The trial will draw heavily on the experience of the UK’s new Research Excellence Framework, which will include a 20% “impact component” in funding decisions from 2014. The British scheme was modelled in turn on the Research Quality Framework impact trial conducted by the ATN and Murdoch University in Australia in 2005 and 2006 - but later abandoned by the Rudd Government.

The sharp edge of research … a building at The University of Melbourne, one of 12 universities participating in the trial. Flickr/Ben Kreunen

For the latest trial, impact is defined as “an effect on, change, benefit to the economy, society, culture, public policy or services, health, the environment or quality of life beyond academia. It includes, but is not limited to, an effect on, change or benefit to:

  • The activity, attitude, awareness, behaviour, capacity, opportunity, performance, policy, practice, process or understanding

  • Of an audience, beneficiary, community, constituency, organisation or individuals

  • In any geographic location whether locally, regionally, nationally or internationally."

The EIA will complement the Federal Government’s Excellence in Research for Australia program, conducted in 2010 and this year, which measures the standing of research within academe but not in the wider community.

Gavin Moodie, Principal Policy Advisor at RMIT University, welcomed the decision to assess research from as far back as 1992. “Some of the best research takes a long time to have a big impact. It is good that assessment panels will be chaired by and have a majority of ‘end users’ since this is likely to concentrate attention of the significance of the research’s impact on users rather than other researchers.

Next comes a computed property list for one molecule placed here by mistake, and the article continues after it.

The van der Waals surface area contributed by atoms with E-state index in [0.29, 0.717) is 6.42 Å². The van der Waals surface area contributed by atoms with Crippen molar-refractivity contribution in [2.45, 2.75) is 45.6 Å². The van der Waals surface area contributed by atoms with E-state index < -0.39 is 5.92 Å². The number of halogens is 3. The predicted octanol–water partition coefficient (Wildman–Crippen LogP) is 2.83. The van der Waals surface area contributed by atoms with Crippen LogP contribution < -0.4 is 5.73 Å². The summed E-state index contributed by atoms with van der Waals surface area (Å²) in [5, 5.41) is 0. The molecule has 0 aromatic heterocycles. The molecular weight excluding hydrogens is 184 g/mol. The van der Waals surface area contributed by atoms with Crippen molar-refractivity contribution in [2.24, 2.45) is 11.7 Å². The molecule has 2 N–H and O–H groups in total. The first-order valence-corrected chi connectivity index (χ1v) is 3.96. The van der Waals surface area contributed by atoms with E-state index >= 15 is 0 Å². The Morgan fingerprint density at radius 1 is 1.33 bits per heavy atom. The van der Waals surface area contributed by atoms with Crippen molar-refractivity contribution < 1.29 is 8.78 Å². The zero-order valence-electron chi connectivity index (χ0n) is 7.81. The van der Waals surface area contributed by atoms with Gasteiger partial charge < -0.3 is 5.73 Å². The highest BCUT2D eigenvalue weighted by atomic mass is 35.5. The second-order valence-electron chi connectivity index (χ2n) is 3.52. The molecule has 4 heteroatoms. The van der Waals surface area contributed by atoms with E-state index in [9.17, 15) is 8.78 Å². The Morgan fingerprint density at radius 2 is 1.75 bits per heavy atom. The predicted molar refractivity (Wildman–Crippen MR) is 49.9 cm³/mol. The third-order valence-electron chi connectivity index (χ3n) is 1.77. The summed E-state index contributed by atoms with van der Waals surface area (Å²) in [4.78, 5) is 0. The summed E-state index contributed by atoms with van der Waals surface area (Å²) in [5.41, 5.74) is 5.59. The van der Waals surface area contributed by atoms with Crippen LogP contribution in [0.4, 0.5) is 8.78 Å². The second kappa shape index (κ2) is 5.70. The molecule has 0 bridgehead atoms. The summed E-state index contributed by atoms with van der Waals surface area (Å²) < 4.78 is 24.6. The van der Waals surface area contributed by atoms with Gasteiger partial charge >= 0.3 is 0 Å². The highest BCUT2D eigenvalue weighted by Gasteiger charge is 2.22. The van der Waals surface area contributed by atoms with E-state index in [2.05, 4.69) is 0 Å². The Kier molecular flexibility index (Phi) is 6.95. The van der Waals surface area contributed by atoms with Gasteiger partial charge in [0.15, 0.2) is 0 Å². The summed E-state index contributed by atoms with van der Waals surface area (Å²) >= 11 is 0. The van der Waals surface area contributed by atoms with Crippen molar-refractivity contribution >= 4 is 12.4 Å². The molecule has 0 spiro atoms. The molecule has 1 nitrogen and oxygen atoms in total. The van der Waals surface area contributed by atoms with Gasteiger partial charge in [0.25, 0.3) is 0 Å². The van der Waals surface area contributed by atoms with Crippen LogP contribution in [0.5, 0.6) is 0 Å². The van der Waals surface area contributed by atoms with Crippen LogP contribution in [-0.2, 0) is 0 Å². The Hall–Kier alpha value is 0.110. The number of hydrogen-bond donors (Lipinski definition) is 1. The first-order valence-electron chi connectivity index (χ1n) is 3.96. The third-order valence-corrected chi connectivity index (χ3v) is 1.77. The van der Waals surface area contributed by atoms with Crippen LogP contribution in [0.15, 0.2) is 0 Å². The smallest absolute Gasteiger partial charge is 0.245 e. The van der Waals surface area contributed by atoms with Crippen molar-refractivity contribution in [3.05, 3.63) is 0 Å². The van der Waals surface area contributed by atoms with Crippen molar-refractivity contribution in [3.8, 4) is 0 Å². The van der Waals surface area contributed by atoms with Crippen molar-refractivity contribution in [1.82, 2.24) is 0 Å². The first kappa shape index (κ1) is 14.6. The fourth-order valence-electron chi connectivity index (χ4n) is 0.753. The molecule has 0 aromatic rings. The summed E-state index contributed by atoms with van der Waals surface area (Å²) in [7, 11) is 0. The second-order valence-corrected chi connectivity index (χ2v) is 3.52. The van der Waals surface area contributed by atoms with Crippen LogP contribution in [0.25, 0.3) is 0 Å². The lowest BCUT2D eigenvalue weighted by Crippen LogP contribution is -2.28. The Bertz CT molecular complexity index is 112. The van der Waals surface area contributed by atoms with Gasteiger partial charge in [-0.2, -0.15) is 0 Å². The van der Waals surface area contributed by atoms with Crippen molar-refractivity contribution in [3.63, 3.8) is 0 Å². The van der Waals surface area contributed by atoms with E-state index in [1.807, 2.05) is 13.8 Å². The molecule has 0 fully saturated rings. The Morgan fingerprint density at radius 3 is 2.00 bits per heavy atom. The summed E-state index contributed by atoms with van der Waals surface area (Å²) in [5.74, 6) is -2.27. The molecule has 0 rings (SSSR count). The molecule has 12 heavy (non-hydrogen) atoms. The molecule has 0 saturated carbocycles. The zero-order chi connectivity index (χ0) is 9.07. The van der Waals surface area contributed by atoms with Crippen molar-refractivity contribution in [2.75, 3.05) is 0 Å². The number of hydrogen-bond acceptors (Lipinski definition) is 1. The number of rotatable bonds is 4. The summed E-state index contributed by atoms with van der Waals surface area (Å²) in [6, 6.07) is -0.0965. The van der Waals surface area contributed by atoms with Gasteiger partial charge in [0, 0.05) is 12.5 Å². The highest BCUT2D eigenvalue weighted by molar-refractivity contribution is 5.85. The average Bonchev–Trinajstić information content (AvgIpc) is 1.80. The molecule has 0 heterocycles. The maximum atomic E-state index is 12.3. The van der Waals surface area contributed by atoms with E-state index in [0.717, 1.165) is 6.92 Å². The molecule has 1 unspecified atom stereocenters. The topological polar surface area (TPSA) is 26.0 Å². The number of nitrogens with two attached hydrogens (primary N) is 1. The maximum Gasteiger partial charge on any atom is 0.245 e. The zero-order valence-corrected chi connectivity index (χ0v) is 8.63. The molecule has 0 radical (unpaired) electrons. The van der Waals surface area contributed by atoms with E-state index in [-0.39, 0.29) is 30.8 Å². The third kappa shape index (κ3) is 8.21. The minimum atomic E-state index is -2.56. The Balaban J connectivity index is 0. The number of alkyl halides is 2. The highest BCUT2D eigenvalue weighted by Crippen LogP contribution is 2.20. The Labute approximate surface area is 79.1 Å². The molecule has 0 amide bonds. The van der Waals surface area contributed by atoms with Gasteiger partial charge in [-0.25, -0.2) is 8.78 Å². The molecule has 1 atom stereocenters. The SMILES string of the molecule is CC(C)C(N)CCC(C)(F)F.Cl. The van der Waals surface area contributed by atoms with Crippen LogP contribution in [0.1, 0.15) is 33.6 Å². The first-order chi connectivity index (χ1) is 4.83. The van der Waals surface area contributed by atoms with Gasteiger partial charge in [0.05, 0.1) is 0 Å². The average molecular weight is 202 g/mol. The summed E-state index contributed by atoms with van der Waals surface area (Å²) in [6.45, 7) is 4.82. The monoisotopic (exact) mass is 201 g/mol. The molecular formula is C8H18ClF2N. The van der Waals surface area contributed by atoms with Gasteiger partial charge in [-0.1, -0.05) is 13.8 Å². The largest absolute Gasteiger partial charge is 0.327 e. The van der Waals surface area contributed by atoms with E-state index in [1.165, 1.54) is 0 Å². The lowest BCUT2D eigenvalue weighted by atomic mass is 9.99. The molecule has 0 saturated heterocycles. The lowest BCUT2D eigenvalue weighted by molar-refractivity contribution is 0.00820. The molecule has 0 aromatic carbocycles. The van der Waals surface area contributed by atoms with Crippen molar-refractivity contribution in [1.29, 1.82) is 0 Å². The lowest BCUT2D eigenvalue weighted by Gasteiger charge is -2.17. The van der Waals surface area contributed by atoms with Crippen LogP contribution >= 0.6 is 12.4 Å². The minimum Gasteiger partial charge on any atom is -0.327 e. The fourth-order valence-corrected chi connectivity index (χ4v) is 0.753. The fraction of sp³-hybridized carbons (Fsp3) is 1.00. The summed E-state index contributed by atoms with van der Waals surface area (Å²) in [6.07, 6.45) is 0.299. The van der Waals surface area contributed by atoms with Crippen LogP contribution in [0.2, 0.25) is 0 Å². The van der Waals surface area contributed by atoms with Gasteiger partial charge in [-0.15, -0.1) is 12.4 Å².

“It is true that impact is an even more retrospective measure of research importance than the standard measures of funding - publications and citations. However, this seems inescapable if impact is to be taken into account since some of the best research takes along time to have a big impact.”

In the 15-page submission for each case study, universities must list the authors of the work, explain how much the research project cost, identify the problem the project aimed to solve, specify the findings, and demonstrate exactly how those findings led to the impact claimed.

“The Assessment Panels realise that providing data to conclusively verify each claim of high value research impact would impose a large administrative overhead for institutions and could result in submissions which are excessively lengthy,” the guidelines state.

The submissions, therefore, should include a statement “to the effect that institutions have the data, testimonies, material or other information as relevant, to verify claims made in submissions and would be able to produce such information should they be so required to do.”

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11 Comments sorted by

  1. Dustin Welbourne

    PhD Candidate in Biogeography + Science Communicator at UNSW Australia

    This sounds like a great idea. My position is that all research should have a part of the grant dedicated to communicating the research to the wider public.